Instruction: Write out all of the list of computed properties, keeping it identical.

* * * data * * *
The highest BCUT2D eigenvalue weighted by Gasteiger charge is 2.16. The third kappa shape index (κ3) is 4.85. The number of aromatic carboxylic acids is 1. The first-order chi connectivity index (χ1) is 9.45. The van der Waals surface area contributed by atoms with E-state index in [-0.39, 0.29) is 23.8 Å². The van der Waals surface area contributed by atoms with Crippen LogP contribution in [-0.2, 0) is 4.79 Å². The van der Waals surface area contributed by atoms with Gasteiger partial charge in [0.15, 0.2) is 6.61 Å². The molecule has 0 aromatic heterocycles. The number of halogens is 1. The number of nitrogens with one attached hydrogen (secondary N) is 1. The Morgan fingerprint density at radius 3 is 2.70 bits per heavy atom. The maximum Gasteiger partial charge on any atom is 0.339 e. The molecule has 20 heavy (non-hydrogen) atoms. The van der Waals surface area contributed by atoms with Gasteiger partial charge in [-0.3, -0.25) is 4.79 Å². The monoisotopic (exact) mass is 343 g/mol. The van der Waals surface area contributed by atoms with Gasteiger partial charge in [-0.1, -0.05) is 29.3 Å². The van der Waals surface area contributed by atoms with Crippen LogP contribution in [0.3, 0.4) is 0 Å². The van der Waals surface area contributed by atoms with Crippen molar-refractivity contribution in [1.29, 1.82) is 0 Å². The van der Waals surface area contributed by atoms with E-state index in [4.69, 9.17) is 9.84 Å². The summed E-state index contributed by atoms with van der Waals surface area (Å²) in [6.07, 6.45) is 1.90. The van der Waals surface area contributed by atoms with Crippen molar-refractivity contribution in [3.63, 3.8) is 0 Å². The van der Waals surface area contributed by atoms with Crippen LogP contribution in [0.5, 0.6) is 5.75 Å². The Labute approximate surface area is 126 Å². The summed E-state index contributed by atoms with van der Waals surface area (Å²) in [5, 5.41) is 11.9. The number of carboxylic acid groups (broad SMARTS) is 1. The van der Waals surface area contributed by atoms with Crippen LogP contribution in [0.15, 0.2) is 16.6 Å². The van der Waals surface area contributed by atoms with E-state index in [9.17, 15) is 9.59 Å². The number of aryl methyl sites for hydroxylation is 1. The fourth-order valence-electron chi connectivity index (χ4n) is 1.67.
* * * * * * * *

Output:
The highest BCUT2D eigenvalue weighted by Gasteiger charge is 2.16. The third kappa shape index (κ3) is 4.85. The number of aromatic carboxylic acids is 1. The first-order chi connectivity index (χ1) is 9.45. The van der Waals surface area contributed by atoms with E-state index in [-0.39, 0.29) is 23.8 Å². The van der Waals surface area contributed by atoms with Crippen LogP contribution in [-0.2, 0) is 4.79 Å². The van der Waals surface area contributed by atoms with Gasteiger partial charge in [0.15, 0.2) is 6.61 Å². The molecule has 0 aromatic heterocycles. The number of halogens is 1. The number of nitrogens with one attached hydrogen (secondary N) is 1. The Morgan fingerprint density at radius 3 is 2.70 bits per heavy atom. The maximum Gasteiger partial charge on any atom is 0.339 e. The molecule has 20 heavy (non-hydrogen) atoms. The van der Waals surface area contributed by atoms with Gasteiger partial charge in [-0.3, -0.25) is 4.79 Å². The monoisotopic (exact) mass is 343 g/mol. The van der Waals surface area contributed by atoms with Gasteiger partial charge in [-0.1, -0.05) is 29.3 Å². The van der Waals surface area contributed by atoms with Crippen LogP contribution in [0.3, 0.4) is 0 Å². The van der Waals surface area contributed by atoms with Crippen molar-refractivity contribution in [1.29, 1.82) is 0 Å². The van der Waals surface area contributed by atoms with E-state index in [4.69, 9.17) is 9.84 Å². The summed E-state index contributed by atoms with van der Waals surface area (Å²) in [6.07, 6.45) is 1.90. The van der Waals surface area contributed by atoms with Crippen molar-refractivity contribution in [3.63, 3.8) is 0 Å². The van der Waals surface area contributed by atoms with Crippen LogP contribution in [0.5, 0.6) is 5.75 Å². The Labute approximate surface area is 126 Å². The summed E-state index contributed by atoms with van der Waals surface area (Å²) in [5, 5.41) is 11.9. The number of carboxylic acid groups (broad SMARTS) is 1. The van der Waals surface area contributed by atoms with Crippen LogP contribution in [0.15, 0.2) is 16.6 Å². The van der Waals surface area contributed by atoms with E-state index in [9.17, 15) is 9.59 Å². The number of aryl methyl sites for hydroxylation is 1. The fourth-order valence-electron chi connectivity index (χ4n) is 1.67.